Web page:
A set is a compound, a combination of individual elements . The set is one of the most important and fundamental concepts in mathematics , and set theory is concerned with looking at it .
When describing a set, it is all about the question of which elements it contains. This means that for every object it must be clear whether it belongs to the set or not. It is not asked whether an element is contained more than once or whether there is a sequence among the elements. A set does not have to contain an element - there is exactly one set without elements, the “ empty set ”. In mathematics, the elements of a set are often numbers, points of a space or, in turn, sets. However, the concept is applicable to any object: e.g. B. in statistics on random samples, in medicine on patient files, on a market stall on a bag of fruit.
If the order of the elements is important, then one speaks of a finite or infinite sequence if the elements of the sequence can be enumerated with the natural numbers (the first, the second, etc.). Finite sequences are also called tuples . Elements can occur more than once in a tuple or a sequence. A structure that contains like a lot of elements, whereby the number of copies of each element is also important, but not the order, is called a multiset .
Concept and notation of quantities
The term quantity goes back to Bernard Bolzano and Georg Cantor . In Bolzano's manuscripts from the years between 1830 and 1848 it says: “Epitomes, in which the way in which their parts are connected with one another should not be taken into account, in which everything we distinguish in them is determined as soon as only its parts are determined, it is precisely for the sake of this quality that it deserves to be designated by a name of its own. In the absence of another suitable word, I allow myself to use the word amount for this purpose ". Cantor described a lot "naively" (but also see Cantor's axioms of sets ) as a "summary of certain, well-differentiated objects of our perception or our thinking into a whole". The objects of the set are called elements of the set. Neither the term “set” nor the term “element” is defined in a mathematical sense; nor are they defined as or in axioms . Modern set theory and thus a large part of mathematics is based on the Zermelo-Fraenkel axioms (or: ZFA), Neumann-Bernays-Gödel axioms or other axiom systems. We have a natural, intuitively correct understanding of sets; however, the term “the set of all sets that do not contain themselves as an element” leads to a contradiction, Russell's antinomy ; as well as “the set of all sets”.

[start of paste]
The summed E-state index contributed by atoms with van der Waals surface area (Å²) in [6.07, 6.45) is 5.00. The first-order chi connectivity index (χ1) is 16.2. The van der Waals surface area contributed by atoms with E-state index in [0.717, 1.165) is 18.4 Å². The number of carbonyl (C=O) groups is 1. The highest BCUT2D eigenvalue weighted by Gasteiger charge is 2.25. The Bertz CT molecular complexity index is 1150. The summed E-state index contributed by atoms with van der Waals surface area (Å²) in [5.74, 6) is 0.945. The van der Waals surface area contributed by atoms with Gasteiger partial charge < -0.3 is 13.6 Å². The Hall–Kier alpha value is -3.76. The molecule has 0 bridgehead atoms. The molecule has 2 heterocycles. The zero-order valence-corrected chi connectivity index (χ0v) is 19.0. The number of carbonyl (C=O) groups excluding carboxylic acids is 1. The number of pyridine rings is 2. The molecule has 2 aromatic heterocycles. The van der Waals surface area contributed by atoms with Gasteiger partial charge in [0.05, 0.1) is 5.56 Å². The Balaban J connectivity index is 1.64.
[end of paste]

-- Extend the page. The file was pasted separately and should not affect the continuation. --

An illustration of the concept of quantity, which is attributed to Richard Dedekind , is the picture of a sack that contains certain things (which can be individually defined). This idea is useful, for example, for the empty set: an empty sack. The empty set is therefore not “nothing”, but the content of a container that does not contain any of the things intended for it as content. The “container” itself only refers to the specific sort and type of elements to be summarized. But this notion has its limits. A container remains the same even if you change its content. This is different with sets: they change their identity when you add new elements or remove existing ones. In this respect, it is better to think of the quantity as “the contents of a container”.
Finite sets can be specified (especially if they have relatively few elements) by enumerating their elements (enumerating set notation), for example . That is, it applies, for example .
Often it is practically or in principle (with infinite sets) impossible to enumerate the elements of a set. But there is another notation in which the elements of a set are determined by a property, for example . (Say: "M is the set of all x for which: 'x is a basic color'.")
In addition, Dedekind coined the synonym of the system into which he combined elements. This designation is still partly used today, so a “set of vectors ” is also called a vector system for short .
Other notations for quantities can be seen as abbreviations for the dimensional notation:
- The enumerated notation can be understood as an abbreviation for the cumbersome notation .
- To spell with ellipsis only some elements are listed as examples, such as: . It can only be used if the law of education is clear from these examples or from the context. What is obviously meant here is the amount that can be written intensional as . This notation is often used for infinite quantities. This describes the set of even natural numbers that are greater than 2.
- New sets can also be formed using set operations , such as from and the intersection . This can be written intensional as .
- There is also the inductive definition of sets in which at least one basic element is specified explicitly and then at least one rule as to how another element can be derived from an element. So the above set can also be described by
- i) is in and
- ii) for each in is also in and
- iii) only elements obtained by i) and (no, single or repeated) application of ii) are in .
For finite sets the cardinality (or cardinality ) is equal to the number of elements in the set; that is a natural number including zero. The term can also be generalized to infinite sets; it turns out that two infinite sets need not be of equal power. The power of a crowd is generally noted with , occasionally also with .
Basic relationships between sets
The things that are in a crowd are called elements. If an object element of a set , we formally wrote this: . Negation ( no element of ) one writes as: . Historically, the element sign goes back to the Greek letter ε as the first letter of εστί ( estí , it is ) and was used for the first time in 1889 by Giuseppe Peano .
Equality of quantities and extensionality
Two sets are called the same if they contain the same elements.
This definition describes the extensionality and thus the fundamental property of sets. Formally:
In fact, a lot has to be described intensively . This means: A statement form is specified (with an object variable that should have a well-defined set of definitions ), so that if and when applies. For this one then writes: